Business history is littered with the corpses of companies that were hailed and deeply admired, not just by ephemeral stock markets and their acolytes, but by highly experienced and intelligent management gurus.
Enron is only the latest sorry example of a phenomenon that will undoubtedly recur: the new boys muscling into an established industry with new methods which achieve unparalleled growth and miracles of profitability that far exceed the going rates.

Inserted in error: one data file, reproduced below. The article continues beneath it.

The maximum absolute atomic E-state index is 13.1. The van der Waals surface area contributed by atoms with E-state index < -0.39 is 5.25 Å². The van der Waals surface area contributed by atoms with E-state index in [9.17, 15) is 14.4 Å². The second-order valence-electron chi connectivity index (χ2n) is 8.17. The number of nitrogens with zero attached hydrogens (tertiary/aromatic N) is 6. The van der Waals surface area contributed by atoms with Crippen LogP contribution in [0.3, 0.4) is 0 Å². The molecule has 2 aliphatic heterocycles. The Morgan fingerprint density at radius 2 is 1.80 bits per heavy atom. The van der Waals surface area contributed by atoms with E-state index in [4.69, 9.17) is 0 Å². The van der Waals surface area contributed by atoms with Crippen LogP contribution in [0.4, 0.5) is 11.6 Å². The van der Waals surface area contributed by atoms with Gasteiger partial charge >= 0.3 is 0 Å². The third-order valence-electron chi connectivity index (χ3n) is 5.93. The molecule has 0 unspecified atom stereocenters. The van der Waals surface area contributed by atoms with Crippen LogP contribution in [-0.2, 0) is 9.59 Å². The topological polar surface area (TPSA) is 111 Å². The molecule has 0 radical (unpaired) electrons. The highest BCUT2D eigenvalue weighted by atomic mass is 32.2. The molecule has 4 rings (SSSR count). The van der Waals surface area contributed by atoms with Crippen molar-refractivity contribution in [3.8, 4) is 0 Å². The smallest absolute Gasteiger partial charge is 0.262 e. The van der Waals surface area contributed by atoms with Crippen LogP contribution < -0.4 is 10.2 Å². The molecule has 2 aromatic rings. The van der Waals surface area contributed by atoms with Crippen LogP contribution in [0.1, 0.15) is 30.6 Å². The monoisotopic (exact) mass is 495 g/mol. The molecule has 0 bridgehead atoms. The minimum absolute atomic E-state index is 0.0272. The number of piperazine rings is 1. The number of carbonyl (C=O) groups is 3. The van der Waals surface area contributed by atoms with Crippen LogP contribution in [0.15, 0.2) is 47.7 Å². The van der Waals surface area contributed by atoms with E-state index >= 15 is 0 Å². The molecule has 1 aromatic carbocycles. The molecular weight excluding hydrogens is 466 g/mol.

There are always two possible explanations. Either the sitting managements have become too conservative, too hidebound and so slow in reacting to opportunity that it is allowed to pass by. In other words, the firms have become too bad to be good. Or else the miracles and their makers are too good to be true. The new men and methods are not as successful as they seem, and the new order of profitability is partly achieved by doubtful accounting devices, or even worse financial juggling. Enron's collapse seems to have resulted from both exercises in false creativity.